From up to 20 miles away visitors can spot First National Bank's “1st” sign, a beacon over the St. Paul skyline.
By Laura Peters
This past St. Patrick’s Day, the “1st” sign atop the First National Bank building in downtown St. Paul shone a bright green to celebrate the Irish holiday. But this wasn’t always the case. Newly installed rope LEDs capable of producing just about any color under the sun had replaced neon tubing destroyed by a hail and ice storm in the winter of 2015-16. During the interim the sign was dark for a year, and the people of St. Paul weren’t having it.
Once it went dark, calls flooded in to the building owner, Scott Goltz of Madison Equities. Goltz was not surprised. Many people consider the 1st sign, which dates back to 1936, a St. Paul landmark. Indeed, one of the main reasons the company recently purchased the 32-story Art Deco building was the distinctive sign. Given the strong response to its outage, Goltz and partners decided to restore the 1st sign to its former glory – and then some.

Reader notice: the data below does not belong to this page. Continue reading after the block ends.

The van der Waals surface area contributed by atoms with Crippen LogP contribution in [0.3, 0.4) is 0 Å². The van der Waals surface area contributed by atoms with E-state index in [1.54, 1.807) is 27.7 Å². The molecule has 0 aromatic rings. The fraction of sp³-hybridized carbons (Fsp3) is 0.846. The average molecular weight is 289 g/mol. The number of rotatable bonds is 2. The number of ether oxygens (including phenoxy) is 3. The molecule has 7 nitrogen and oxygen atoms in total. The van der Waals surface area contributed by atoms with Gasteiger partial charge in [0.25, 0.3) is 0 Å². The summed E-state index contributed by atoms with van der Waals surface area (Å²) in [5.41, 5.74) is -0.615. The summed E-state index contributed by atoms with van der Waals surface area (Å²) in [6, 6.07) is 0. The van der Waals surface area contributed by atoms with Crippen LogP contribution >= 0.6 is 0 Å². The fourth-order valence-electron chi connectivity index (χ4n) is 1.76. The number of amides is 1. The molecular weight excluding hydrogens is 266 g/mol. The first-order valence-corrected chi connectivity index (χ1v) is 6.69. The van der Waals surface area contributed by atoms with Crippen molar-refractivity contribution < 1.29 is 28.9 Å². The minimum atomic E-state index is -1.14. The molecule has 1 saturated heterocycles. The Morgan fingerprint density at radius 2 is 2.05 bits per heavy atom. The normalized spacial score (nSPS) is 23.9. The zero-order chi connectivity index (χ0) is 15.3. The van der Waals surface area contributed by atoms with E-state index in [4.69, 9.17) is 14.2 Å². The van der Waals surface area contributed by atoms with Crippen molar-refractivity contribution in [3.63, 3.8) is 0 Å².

The 1st sign is unusual in that there are really three 1st signs mounted at 60° angles to one another and standing 50 ft. tall. The first step in renovation involved bringing in an engineering consulting firm to ensure the soundness of the steel support structure. Then the owners hired S.M.L. Electrical Inc. (Minneapolis) to dismantle the 4,000 linear feet of neon and transformers and select the new lighting system. Hurd Maintenance (North St. Paul, MN) handled the sanding, priming and coating of the vermillion, vitreous porcelain-edged signface. Hurd selected Benjamin Moore Corotech® Acrylic Gloss DTM V330 enamel, applying two coats of primer, two coats of white enamel and three coats of red enamel to the signfaces.
Maintenance and lighting costs for the neon were running $30,000 per year and $20,000 per year, respectively. LED lighting was considered the most effective replacement due to a potential 80% savings in electricity usage. Vivid Pixel LED Neon Flex product with DMX control from Green LED Lighting Solutions (Moncton, NB, Canada) was selected. The rope lighting produces 110 lumens/m, consumes 12W/m and has a running length up to 33 ft. “This is one of the only waterproof RGB systems on the market and the control system is very nice in that you can switch the colors easily using a smart phone or other digital device,” explained Pat Lawrance of S.M.L. Electrical. The sign has concentric rows of lights to achieve a number of color combinations and a spectacular display.
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